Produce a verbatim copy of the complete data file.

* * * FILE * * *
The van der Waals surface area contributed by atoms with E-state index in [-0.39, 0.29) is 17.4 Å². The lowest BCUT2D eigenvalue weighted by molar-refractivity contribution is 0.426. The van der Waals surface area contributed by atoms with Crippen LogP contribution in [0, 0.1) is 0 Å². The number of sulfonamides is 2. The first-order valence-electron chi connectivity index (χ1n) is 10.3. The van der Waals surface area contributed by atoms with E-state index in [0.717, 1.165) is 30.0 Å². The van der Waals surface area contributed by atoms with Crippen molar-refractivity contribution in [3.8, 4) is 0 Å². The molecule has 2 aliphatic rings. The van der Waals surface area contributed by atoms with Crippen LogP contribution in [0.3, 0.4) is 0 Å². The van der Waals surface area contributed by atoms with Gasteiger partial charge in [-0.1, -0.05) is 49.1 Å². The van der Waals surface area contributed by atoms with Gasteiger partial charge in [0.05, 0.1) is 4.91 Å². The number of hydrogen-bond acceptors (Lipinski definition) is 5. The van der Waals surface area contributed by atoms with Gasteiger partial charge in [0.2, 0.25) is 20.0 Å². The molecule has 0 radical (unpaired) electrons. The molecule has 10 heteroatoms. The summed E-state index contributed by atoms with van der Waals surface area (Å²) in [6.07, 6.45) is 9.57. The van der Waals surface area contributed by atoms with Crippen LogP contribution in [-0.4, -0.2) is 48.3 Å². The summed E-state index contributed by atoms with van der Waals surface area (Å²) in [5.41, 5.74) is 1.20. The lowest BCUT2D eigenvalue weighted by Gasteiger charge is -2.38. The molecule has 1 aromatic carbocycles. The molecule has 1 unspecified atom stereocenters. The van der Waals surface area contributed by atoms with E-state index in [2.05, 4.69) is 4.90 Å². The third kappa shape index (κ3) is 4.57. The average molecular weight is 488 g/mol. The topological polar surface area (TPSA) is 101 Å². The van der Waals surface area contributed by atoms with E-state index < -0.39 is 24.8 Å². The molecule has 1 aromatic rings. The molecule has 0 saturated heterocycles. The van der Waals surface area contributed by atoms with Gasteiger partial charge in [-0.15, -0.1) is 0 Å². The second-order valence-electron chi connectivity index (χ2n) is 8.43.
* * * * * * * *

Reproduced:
The van der Waals surface area contributed by atoms with E-state index in [-0.39, 0.29) is 17.4 Å². The lowest BCUT2D eigenvalue weighted by molar-refractivity contribution is 0.426. The van der Waals surface area contributed by atoms with Crippen LogP contribution in [0, 0.1) is 0 Å². The number of sulfonamides is 2. The first-order valence-electron chi connectivity index (χ1n) is 10.3. The van der Waals surface area contributed by atoms with E-state index in [0.717, 1.165) is 30.0 Å². The van der Waals surface area contributed by atoms with Crippen molar-refractivity contribution in [3.8, 4) is 0 Å². The molecule has 2 aliphatic rings. The van der Waals surface area contributed by atoms with Crippen LogP contribution in [0.3, 0.4) is 0 Å². The van der Waals surface area contributed by atoms with Gasteiger partial charge in [-0.1, -0.05) is 49.1 Å². The van der Waals surface area contributed by atoms with Gasteiger partial charge in [0.05, 0.1) is 4.91 Å². The number of hydrogen-bond acceptors (Lipinski definition) is 5. The van der Waals surface area contributed by atoms with Gasteiger partial charge in [0.2, 0.25) is 20.0 Å². The molecule has 0 radical (unpaired) electrons. The molecule has 10 heteroatoms. The summed E-state index contributed by atoms with van der Waals surface area (Å²) in [6.07, 6.45) is 9.57. The van der Waals surface area contributed by atoms with Crippen LogP contribution in [-0.4, -0.2) is 48.3 Å². The summed E-state index contributed by atoms with van der Waals surface area (Å²) in [5.41, 5.74) is 1.20. The lowest BCUT2D eigenvalue weighted by Gasteiger charge is -2.38. The molecule has 1 aromatic carbocycles. The molecule has 1 unspecified atom stereocenters. The van der Waals surface area contributed by atoms with E-state index in [2.05, 4.69) is 4.90 Å². The third kappa shape index (κ3) is 4.57. The average molecular weight is 488 g/mol. The topological polar surface area (TPSA) is 101 Å². The van der Waals surface area contributed by atoms with E-state index < -0.39 is 24.8 Å². The molecule has 1 aromatic rings. The molecule has 0 saturated heterocycles. The van der Waals surface area contributed by atoms with Gasteiger partial charge in [-0.15, -0.1) is 0 Å². The second-order valence-electron chi connectivity index (χ2n) is 8.43.